HomeRoast Digest

Topic: I need advice for coffee at work (long) (8 msgs / 323 lines)
1) From: cerbie
I was going to have some tea at work. Logistically, it's simpler, and 
it's even cheaper than coffee (well, when the ritual and quality are 
both important, anyway). Then I found that coffee may be good for my 
asthma. There went tea. It also presents an excuse to get and use more 
coffee stuff, now that I'm roasting a little bit again, and have a good 
excuse to roast more often. Right now, I'm still going through my 
neglected stash of beans.
The building I work in was not originally an office building, so there 
is no nice little sink area, nor water coolers with decent water. So, 
here's what I'm thinking, and some questions:
- The tap is nasty, and I don't really have room for a filter/dispenser, 
so I'll be rotating filtered water from home.
- I've basically settled on this electric kettle:http://www.amazon.com/Hamilton-Beach-Cool-Touch-Kettle/dp/B000JCKG4YStainless steel, and while a touch big, it should be easy to clean. 
Anyone use one, or have another recommendation?
- A couple rags to wipe things out with, and help clean filters, and a 
flexible spatula to wipe out the grounds.
- A plastic container for soaking and cleaning filters, and stashing 
some of the stuff for when it needs to be taken home and cleaned.
- Coasters, of which I got four that perfectly fit most coffee mugs and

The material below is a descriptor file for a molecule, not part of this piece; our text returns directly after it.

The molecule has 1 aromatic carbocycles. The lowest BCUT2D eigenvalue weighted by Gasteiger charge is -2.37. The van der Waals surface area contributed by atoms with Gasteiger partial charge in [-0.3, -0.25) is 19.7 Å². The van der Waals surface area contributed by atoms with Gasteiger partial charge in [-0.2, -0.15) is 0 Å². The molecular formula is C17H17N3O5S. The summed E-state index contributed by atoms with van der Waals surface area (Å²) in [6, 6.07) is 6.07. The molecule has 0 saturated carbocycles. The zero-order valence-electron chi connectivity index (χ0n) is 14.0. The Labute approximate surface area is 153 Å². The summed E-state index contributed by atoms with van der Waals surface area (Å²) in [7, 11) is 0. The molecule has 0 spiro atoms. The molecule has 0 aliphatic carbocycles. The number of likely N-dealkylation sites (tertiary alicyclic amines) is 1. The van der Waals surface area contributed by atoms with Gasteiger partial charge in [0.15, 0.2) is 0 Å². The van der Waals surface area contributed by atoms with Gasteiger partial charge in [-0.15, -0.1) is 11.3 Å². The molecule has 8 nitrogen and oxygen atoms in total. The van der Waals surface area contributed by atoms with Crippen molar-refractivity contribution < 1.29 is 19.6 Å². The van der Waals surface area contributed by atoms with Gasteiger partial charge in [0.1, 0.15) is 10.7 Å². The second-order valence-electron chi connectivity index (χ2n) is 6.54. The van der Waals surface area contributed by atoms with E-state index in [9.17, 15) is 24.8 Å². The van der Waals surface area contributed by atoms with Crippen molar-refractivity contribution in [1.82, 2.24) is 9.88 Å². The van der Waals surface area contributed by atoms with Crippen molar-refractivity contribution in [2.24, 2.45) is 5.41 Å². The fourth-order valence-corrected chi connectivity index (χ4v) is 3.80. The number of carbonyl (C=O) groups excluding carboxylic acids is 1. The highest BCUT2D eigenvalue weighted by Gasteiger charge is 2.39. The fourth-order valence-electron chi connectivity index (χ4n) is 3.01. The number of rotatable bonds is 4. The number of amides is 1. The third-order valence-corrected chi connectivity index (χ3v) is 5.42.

the 4-cup (32oz) Bodum presses.
- Mugs, obviously.
- A French press--which one? The Chambord and Melior are right out, 
because of the bottom being metal (potential scraping sounds). I've 
still got my first and currently only press, a Bistro Nouveau (?), and 
all but the metal mesh is in great condition after several years of 
regular use (I'd press Community coffee when not roasting), so I doubt 
durability will be a concern. Are there any pros or cons between the 
Bistro Neo, Shin Bistro, and Bistro Nouveau; or do they just vary in 
- A carafe. Any advice for what a decent thing would be, preferably with 
a steel interior, to put the coffee in after pressing, so it it can last 
a couple hours? I have a Stanley thermos, but that's a bit cumbersome, 
and occasionally dribbly, for such a short time. It would need to hold 
at least 3 cups (the first one can go right into a mug).
- A grinder. Is there anything remotely close to Zassenhaus for a nice 
quiet (read: by hand) grinder? With the Turkish mill, that I've been 
drooling over for some time, completely unavailable, I'm open to any 
suggestions. A few other models are on eBay, so I can just snag one, I 
guess. Is it really worth $60-100? (I know, I know, but it *does* seem 
like a lot)
- Good cleaning coffees. I've tried some monsooned stuff several times, 
and it seems to clean my press and grinder right out. Just grind, brew, 
and clean with soapy water. All the sourness and light stains go *poof* 
gone, with no scrubbing or anything special. Are there any other 
specific coffees or types of coffees, that will do this, as well?

2) From: an iconoclast
On 6/20/07, cerbie  wrote:
I'd go for an Aeropress.  So simple, takes 10 secs to pour in the grounds,
another 5 secs
 to add the first plunger of water and another 20 seconds to plunge. Add
water to taste.
It comes with it's own filter holder, 300 filters, coffee scoop, funnel and
Totally quiet and wipes clean with a paper towel.  I do it every day,